With a little work, you can write a great
letter to your local paper Just like these:


Vickie Sandell Stangl — OK to speak at church but can’t electioneer

Abby Raphael — The Potential Effects of Repealing the Johnson Amendment


Writing a Letter to the Editor

Be brief. A short letter stands a better chance of being published, and any newspapers limit letters to 250 words or less.

Be direct. Sincere, personal observations and concise points are more powerful and will be remembered better than lengthy arguments.

Be respectful. Don’t engage in name-calling or abusive language. The newspaper may not publish your letter, and even if it does, readers will be less likely support your cause.

Be accurate. Editors may seek clarification or proof of your claims, so be prepared to back up any facts you present.

Be engaging. Newspapers are more likely to publish a letter if it has a local angle or is in response to a piece that has already been published.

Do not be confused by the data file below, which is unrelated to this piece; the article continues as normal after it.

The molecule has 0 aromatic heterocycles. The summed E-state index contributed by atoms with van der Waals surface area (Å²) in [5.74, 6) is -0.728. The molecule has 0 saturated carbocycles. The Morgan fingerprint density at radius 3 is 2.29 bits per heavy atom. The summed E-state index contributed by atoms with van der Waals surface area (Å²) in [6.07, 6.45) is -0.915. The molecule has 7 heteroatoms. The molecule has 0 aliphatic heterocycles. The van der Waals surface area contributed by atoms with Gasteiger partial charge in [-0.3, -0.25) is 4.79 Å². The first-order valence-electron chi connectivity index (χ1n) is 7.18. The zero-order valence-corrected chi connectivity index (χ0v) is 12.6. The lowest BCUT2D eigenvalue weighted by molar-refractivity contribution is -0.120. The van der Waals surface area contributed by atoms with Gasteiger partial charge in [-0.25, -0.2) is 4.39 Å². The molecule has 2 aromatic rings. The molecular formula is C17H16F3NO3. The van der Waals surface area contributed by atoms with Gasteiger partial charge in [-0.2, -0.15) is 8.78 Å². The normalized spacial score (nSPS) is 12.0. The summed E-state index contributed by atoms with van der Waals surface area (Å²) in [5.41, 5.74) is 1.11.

Submitting a Letter to the Editor

Follow the paper’s guidelines for length, content and submission. Most newspapers have a letters policy that is printed in their editorial section and/or on their website. Read some examples of letters that have appeared in the newspaper you’re submitting to for reference.

Include your name, hometown, and contact information. Newspapers will use your contact information to confirm your identity, not for publication. Most newspapers will not print anonymous letters.

Send your letter promptly. The longer you wait, the less timely your comments become and the less likely it is the newspaper will print it.

Most newspapers expect letters to the editor to be sent via email or through an online submission form. This information is usually listed on the newspaper’s website.